Police Program to Shed Light on Campus Safety
Safer Steps Program Designed to Bring Awareness to Police Public Service
By Chloe Marina Manchester
Safer Steps is a new program designed to raise awareness of the public services offered by campus police, such as unlocking doors, jumping cars, and escorting students who are afraid to walk alone around campus. Prior to the program, police already offered many of these services, performing more than 500 of these public services in the last year. They have started this program to try to encourage students to feel more comfortable reaching out to campus police for help.
However this program is not perfect, there are marginalized students who are fearful of police, specifically students of color who are subject to systematic racism from the police on a national scale, and these students are unlikely to call the campus police for an escort if they already felt unsafe walking around on campus.
Marginalized students are also more likely to be those who are feel most threatened walking around campus after dark and those students are also more likely to be apprehensive of police in general. As one student, who wished to remain anonymous, said, ”Police do not make me feel safe. If the situation on campus feels so unsafe that I need a police escort something’s really wrong because the police themselves make me feel unsafe to begin with. I would have to really be in immediate fear for my life to counteract that fear of police.”
This new program was designed by the Evergreen Police and Residential and Dining (RAD) Services, not only to raise awareness, but to shed light on the gaps in services offered through student responses to the program, to alert the police and RAD to areas in student safety where they are falling short.
In discussing the issues marginalized students might have with police, Stacy Brown, the new chief of Evergreen police, and Sharon Goodman, the director of RAD services, made note of two possible solutions. One of which is trying to address students fears of police through encouraging students to spend time around the campus police and get to know them as people. That solution is not necessarily perfect as they themselves admitted because students who have already had bad experience with police would not attend such events. Another solution they were supportive of after it was mentioned, would be a student group starting their own “I’ll Walk With You” program. Though they mentioned there are problems with that as well, as some could sign up to be a student escort with bad intentions.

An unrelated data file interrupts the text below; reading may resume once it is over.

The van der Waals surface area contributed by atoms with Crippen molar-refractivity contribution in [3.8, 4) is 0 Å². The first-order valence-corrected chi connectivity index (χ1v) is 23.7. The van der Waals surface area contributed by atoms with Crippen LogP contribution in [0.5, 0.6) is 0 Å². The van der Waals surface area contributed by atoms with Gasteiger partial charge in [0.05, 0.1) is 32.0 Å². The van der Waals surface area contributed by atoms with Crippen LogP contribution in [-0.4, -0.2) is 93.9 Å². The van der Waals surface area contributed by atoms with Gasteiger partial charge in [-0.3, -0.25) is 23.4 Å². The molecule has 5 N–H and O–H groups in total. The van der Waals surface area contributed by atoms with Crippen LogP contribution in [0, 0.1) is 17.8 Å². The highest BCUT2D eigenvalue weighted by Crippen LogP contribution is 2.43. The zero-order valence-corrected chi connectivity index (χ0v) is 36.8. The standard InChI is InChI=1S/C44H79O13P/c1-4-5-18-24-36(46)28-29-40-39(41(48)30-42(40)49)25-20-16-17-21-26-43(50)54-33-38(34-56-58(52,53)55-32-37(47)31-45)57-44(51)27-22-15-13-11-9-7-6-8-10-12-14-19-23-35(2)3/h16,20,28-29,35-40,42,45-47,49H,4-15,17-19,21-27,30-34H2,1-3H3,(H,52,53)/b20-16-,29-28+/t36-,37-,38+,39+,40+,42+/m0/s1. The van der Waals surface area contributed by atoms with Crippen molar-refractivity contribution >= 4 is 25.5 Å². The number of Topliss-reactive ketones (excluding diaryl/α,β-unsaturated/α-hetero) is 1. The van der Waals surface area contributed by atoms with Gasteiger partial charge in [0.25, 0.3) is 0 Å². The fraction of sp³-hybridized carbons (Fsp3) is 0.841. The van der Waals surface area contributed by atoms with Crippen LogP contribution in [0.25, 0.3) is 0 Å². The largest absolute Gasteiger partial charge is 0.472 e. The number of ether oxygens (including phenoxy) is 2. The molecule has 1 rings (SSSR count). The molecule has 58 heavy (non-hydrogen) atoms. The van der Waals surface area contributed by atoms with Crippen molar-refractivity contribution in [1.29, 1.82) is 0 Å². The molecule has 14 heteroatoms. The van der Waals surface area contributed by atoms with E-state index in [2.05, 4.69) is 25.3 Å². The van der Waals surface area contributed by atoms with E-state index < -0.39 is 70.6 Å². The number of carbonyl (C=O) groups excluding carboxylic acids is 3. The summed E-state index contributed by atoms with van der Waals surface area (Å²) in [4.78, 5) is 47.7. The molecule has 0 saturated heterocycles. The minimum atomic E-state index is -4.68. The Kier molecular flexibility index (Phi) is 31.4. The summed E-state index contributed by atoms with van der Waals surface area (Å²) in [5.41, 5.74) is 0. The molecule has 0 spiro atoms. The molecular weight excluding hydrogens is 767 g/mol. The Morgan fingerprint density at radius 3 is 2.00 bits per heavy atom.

Safer Steps seems to have another gap that Brown and Goodman didn’t consider until asked. If a student was intoxicated on campus residence and felt unsafe walking back to their own, would they still be able to call the police? The short answer is yes, since campus police don’t make arrests or turn students over to Olympia Police Department when it comes to underaged drinking and similar things. The longer answer is that there are times, if the police knew the student had a substance abuse problem, for example, when they would alert Student Conduct of a student’s behavior.
Those in charge of the Safer Steps program suggest that students take self defense classes and carry personal defense items. However, there are currently no plans to supply students with self defense items. Though Goodman and Brown said that if they noticed there was a high enough demand they might start supplying students with items like rape whistles. The Greener Bookstore has recently started stocking more self defense style items such as “sound grenades,” small devices designed to scare off and disorient and potential attacker, as well as to alert those in surrounding areas to what was going on. Though many of those items may not be affordable to all students.
Neither Police Services nor RAD services, who run the program, currently offer any self defense classes. There are some self defense classes offered by the CRC or the Black Cottonwood Collective, an anarchist student group, but there are not part of the Safer Steps program. Brown stated that there is currently an officer training so they can provide self defense and awareness classes in the future. Brown said that those classes are planned to be up and running by the end of Winter quarter.
If students feel unsafe and don’t have access to a phone or lack reception on campus, there are the blue emergency phones at various locations around campus. Brown says that they all work and a response time is generally 3- 7 minutes from the time a person presses the button.
The Cops and Donuts event that had been scheduled to discuss this program with students was cancelled following information the school received about a “planned disruption.” This event was meant to be a couple days after Brown’s swearing in, billed as a welcome reception, where a student protest occurred, forcing the event to be cancelled. While Brown says that she want to encourage free speech and peaceful protests she also said, about peaceful protests in general,“it’s peaceful until it’s not” and that student safety was a concern.